Many tidbits get tossed off. He is hilarious describing how Harold Prince demanded a laundry list of things he wanted included in a title song for Company, before jetting off to some vacation spot and leaving Sondheim home to figure it out. In discussing how important the right choice of words is, he praises DuBose Heyward’s first line of “Summertime”: “I would have written, ‘Summertime when the livin’ is easy,’ which is dull. ‘Summertime and the livin’ is easy’ is brilliant,” the better choice to show the right vocabulary for the character.

He is as quick to find fault in some of his early work—West Side Story takes a special drubbing with examples like “Everything free in America / For a small fee in America,” where the words simply cannot be understood when set to the music—as he is to find fault in other lyricists. Lorenz Hart isn’t one of his favorites, and he mentions the lyric in “I Could Write a Book” when the character sings “to make two lovers of friends,” where it is impossible to separate the two “f’s” to make sense of the line when sung.

He cites influences and what he learned from each. Oscar Hammerstein II taught him that content counts, and to write what you feel. From Burt Shevelove (co-author of A Funny Thing Happened on the Way to the Forum) he learned clarity of thought and clarity of language.  Arthur Laurents brought him playwriting principles and, most importantly, the art of subtext.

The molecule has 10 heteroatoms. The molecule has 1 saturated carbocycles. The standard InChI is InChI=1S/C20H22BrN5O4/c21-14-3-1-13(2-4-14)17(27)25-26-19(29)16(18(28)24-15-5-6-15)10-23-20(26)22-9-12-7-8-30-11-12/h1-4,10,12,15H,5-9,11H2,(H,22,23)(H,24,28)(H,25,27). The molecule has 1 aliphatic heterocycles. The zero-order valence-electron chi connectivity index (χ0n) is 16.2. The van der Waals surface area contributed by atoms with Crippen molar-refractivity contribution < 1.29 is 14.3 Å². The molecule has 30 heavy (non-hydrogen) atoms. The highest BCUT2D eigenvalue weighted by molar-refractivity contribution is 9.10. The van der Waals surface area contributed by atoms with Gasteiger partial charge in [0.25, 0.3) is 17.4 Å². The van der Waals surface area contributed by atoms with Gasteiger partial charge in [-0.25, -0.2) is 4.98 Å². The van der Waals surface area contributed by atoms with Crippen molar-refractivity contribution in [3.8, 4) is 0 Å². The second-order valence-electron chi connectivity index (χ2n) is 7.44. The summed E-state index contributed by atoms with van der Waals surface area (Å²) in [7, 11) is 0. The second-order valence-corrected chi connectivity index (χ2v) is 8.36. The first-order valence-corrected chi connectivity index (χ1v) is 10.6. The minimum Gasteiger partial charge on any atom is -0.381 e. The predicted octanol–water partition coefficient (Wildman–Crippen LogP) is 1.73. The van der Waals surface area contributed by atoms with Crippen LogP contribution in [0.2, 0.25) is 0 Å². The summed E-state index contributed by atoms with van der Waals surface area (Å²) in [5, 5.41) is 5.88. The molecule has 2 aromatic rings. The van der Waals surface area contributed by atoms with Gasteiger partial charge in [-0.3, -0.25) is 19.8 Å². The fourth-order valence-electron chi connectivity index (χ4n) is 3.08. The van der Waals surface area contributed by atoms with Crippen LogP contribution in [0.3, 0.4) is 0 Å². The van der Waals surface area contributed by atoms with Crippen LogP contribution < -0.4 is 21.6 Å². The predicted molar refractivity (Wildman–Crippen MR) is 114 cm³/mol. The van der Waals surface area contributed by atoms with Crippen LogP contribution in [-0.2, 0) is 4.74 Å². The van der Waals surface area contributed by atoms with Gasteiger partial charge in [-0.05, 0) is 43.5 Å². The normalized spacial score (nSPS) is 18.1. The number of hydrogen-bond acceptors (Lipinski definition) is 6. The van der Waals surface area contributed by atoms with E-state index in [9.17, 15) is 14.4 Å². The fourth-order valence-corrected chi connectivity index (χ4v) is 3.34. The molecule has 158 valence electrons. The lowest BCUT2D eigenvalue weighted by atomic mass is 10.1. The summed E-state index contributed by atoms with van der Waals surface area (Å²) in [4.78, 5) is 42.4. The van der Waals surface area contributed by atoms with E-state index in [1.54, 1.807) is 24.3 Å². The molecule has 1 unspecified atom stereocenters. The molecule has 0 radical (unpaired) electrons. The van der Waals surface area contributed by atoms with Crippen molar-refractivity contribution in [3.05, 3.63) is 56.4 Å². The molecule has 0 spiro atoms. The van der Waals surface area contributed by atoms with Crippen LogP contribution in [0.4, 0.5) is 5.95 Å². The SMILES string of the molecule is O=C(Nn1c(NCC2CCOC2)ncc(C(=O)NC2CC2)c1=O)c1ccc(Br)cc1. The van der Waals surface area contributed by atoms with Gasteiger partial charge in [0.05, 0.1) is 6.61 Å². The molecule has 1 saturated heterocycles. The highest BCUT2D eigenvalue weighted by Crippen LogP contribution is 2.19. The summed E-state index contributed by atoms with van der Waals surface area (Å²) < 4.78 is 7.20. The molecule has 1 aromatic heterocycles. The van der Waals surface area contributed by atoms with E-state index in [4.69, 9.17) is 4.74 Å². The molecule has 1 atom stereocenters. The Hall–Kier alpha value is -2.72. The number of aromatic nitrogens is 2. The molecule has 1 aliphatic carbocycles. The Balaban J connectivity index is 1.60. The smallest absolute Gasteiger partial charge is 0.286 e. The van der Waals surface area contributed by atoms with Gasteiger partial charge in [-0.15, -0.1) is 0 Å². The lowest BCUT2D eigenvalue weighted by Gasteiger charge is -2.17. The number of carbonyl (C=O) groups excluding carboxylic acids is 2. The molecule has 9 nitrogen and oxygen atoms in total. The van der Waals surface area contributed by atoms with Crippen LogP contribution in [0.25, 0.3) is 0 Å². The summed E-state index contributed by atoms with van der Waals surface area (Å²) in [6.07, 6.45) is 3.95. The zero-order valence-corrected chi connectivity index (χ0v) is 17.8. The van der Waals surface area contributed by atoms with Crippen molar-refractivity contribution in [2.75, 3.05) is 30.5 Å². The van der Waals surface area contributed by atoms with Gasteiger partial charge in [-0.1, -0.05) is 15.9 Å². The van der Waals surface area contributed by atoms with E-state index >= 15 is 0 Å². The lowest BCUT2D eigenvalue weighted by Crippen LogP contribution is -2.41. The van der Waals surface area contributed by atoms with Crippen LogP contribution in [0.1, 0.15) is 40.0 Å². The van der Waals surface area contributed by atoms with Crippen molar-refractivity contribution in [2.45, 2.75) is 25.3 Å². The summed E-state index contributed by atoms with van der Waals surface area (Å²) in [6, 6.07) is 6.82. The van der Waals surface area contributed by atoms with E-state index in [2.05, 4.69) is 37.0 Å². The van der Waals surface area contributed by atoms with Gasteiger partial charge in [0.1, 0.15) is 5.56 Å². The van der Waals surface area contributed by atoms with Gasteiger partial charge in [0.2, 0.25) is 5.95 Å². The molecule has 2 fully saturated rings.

He talks about the technical aspects of lyric writing: rhymes, inner rhymes, identities, singability, connecting to the music, etc. There are words of wisdom: rhyming for rhyming’s sake is never a good idea (he cites the one rhyming dictionary that he favors) and the book writer is vital. The book is far more than the dialogue, he explains. He talks about the sheer beauty of music and how important this is for a lyricist to remember.

Most everything he said in his 92Y talk has been said by him again since, in different forums and refined by the expansion and depth of his work. What is extraordinary about this recording is how it captures his youthful attitude, a sense that there are people actually interested in what he has to say, and a modest confidence that his work is finally getting the recognition that he hoped, one day, it might get. In his introduction, Lehman Engel says that Sondheim has “a full grounding in the culture of the past, an awareness of the present, and a feeling of responsibility for the future.” That was then. The same could be said today.

Stephen Sondheim at 92Y, May 1971
Stephen Sondheim at 92Y, May 1971